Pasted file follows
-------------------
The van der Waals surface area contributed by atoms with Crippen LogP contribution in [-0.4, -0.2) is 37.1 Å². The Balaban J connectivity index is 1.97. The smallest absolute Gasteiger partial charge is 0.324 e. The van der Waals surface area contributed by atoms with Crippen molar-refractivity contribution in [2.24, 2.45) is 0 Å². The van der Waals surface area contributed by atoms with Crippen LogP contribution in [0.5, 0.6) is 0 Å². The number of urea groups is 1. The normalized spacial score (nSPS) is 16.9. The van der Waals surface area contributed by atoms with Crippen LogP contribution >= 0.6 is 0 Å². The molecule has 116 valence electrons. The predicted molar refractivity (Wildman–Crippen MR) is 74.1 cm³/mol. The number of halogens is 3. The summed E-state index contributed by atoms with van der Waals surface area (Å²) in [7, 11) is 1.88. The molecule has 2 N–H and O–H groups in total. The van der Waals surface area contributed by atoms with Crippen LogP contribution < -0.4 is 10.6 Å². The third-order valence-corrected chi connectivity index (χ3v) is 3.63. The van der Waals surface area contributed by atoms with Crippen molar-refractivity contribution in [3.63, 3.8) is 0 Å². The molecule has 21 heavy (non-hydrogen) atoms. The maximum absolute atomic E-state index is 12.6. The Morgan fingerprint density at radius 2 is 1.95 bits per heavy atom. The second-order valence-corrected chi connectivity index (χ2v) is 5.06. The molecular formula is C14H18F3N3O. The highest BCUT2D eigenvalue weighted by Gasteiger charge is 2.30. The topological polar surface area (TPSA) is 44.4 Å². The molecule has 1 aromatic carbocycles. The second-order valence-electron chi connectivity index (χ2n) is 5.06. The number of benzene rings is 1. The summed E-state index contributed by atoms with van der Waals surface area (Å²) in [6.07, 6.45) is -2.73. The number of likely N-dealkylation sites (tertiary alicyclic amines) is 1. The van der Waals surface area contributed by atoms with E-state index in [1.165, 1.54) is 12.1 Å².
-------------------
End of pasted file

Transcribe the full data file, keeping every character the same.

The van der Waals surface area contributed by atoms with Crippen LogP contribution in [-0.4, -0.2) is 37.1 Å². The Balaban J connectivity index is 1.97. The smallest absolute Gasteiger partial charge is 0.324 e. The van der Waals surface area contributed by atoms with Crippen molar-refractivity contribution in [2.24, 2.45) is 0 Å². The van der Waals surface area contributed by atoms with Crippen LogP contribution in [0.5, 0.6) is 0 Å². The number of urea groups is 1. The normalized spacial score (nSPS) is 16.9. The van der Waals surface area contributed by atoms with Crippen LogP contribution >= 0.6 is 0 Å². The molecule has 116 valence electrons. The predicted molar refractivity (Wildman–Crippen MR) is 74.1 cm³/mol. The number of halogens is 3. The summed E-state index contributed by atoms with van der Waals surface area (Å²) in [7, 11) is 1.88. The molecule has 2 N–H and O–H groups in total. The van der Waals surface area contributed by atoms with Crippen LogP contribution < -0.4 is 10.6 Å². The third-order valence-corrected chi connectivity index (χ3v) is 3.63. The van der Waals surface area contributed by atoms with Crippen molar-refractivity contribution in [3.63, 3.8) is 0 Å². The molecule has 21 heavy (non-hydrogen) atoms. The maximum absolute atomic E-state index is 12.6. The Morgan fingerprint density at radius 2 is 1.95 bits per heavy atom. The second-order valence-corrected chi connectivity index (χ2v) is 5.06. The molecular formula is C14H18F3N3O. The highest BCUT2D eigenvalue weighted by Gasteiger charge is 2.30. The topological polar surface area (TPSA) is 44.4 Å². The molecule has 1 aromatic carbocycles. The second-order valence-electron chi connectivity index (χ2n) is 5.06. The number of benzene rings is 1. The summed E-state index contributed by atoms with van der Waals surface area (Å²) in [6.07, 6.45) is -2.73. The number of likely N-dealkylation sites (tertiary alicyclic amines) is 1. The van der Waals surface area contributed by atoms with E-state index in [1.165, 1.54) is 12.1 Å².